Friday, February 6, 2009

Lessons Learned by a Suburban Housewife on the Power of Unity: The Auroville and Sarvodaya Shramadana Experience


This is a re-post of something I wrote 9 years ago that never found a home. I dug it out after reading the NY Times yesterday about the partisan squabbling over the bailout bill. The behavior of our elected officials depresses me, particularly now in this time of crisis.

I think we need some unity at this juncture of our history in the United States. But, frankly, who is here to teach us? And more importantly, who would follow? I was hoping that Obama could work his magic on the lot of them, but it doesn't appear that that is going to be the case. At least not yet.....



The lotus flower: A Symbol of Wisdom

I confess. I am a suburban housewife.

Me drinking from a coconut on the road to enlightenment

This is an embarrassing admission to make to the group of people that I traveled with to Southern India and Sri Lanka. Many of them do poverty work and fight for social justice. Some of them live on intentional, sustainable communities. Many of them have given up money to work for a cause close to their hearts. They certainly do not live like I do, driving a mini-van and raising kids in a neighborhood of upper-middle-class homes, with green lawns, on cul-de-sacs, near and next to people much like us, down the main road from a large University which is my husband’s employer.

I live in a neighborhood like many others in this country. But is it a community? Considering the lack of time I spend in connection with my neighbors, I think not. And if it isn’t a community, what does it take to create one? Do community members have to spend a certain minimum amount of time together? Do communities have to be made up of people who are all alike? Do they need to be composed of people who are motivated to cooperate, grow and change? Do the inhabitants have to possess a certain minimum amount of resources? Or are resources an impediment to social cohesion and solidarity? And where does the idea of sustainability fit in? Is there a prescription that can be followed as to how “community” can be created? And if so, can I apply it to my white-bread neighborhood, where many of us do not even know each other’s names?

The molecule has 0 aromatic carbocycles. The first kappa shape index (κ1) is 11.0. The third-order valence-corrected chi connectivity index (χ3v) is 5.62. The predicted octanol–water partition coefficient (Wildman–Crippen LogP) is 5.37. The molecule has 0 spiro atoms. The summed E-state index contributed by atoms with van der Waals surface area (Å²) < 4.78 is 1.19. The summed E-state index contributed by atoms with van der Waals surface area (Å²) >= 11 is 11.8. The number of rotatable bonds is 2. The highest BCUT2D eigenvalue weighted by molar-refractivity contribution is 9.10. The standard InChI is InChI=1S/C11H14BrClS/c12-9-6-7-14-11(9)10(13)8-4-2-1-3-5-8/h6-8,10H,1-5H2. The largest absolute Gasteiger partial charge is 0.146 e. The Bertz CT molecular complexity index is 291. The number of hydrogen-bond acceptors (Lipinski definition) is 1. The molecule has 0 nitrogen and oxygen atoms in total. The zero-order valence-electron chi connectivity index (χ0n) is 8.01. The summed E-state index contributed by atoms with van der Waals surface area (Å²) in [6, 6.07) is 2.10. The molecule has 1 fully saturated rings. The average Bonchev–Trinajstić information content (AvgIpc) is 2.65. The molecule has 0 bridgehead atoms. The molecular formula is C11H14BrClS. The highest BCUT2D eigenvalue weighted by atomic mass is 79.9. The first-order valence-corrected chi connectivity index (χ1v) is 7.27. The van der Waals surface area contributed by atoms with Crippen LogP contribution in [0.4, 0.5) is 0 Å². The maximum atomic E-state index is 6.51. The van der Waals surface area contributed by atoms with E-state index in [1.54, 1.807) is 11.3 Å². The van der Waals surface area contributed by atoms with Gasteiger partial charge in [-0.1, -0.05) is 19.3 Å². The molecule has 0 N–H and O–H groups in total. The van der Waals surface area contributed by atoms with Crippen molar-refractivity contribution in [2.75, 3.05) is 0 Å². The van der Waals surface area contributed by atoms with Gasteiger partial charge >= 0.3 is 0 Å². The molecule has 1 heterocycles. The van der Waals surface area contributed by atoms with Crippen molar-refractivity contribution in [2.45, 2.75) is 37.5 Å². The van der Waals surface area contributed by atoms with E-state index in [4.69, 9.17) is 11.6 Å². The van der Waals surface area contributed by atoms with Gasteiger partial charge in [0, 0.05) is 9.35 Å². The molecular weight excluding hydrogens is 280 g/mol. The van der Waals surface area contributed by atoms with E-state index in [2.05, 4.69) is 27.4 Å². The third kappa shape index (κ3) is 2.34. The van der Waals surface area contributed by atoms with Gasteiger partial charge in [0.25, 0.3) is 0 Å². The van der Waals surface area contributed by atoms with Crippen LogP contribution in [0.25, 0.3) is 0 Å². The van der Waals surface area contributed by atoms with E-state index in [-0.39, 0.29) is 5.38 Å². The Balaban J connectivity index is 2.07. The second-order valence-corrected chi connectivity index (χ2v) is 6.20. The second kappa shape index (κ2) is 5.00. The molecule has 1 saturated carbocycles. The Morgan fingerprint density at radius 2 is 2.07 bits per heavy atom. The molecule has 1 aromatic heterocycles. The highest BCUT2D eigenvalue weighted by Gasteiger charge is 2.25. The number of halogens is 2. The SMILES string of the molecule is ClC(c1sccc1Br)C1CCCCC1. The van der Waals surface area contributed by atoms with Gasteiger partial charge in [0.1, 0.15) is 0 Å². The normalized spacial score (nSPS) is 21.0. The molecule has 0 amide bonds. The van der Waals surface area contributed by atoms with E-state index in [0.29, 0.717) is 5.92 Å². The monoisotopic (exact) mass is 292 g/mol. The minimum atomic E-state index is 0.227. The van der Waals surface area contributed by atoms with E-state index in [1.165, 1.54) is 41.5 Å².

These are some of the questions I sought to answer as I participated in a Kellogg Foundation grant to study “community, spirituality, and sustainability” at the Sarvodaya Shramadana Movement, a development organization in Sri Lanka, and in Auroville, an intentional, international community in India.

Upon close inspection, Sarvodaya and Auroville appear radically different. Sarvodaya is an organization and a movement; Auroville is a group of settlements. Sarvodaya develops community with participants that have little choice as to where they live; Auroville creates communities with people who can choose to move to a land far away. Auroville has created a community where many of its inhabitants have accumulated a measure of wealth; Sarvodaya advocates a society without affluence. Sarvodaya is based in tradition; Auroville prides itself on creating a new culture. Sarvodaya is based in a traditional religion; Auroville flourishes in the midst of a new brand of religious (SPIRITUAL?) anarchy.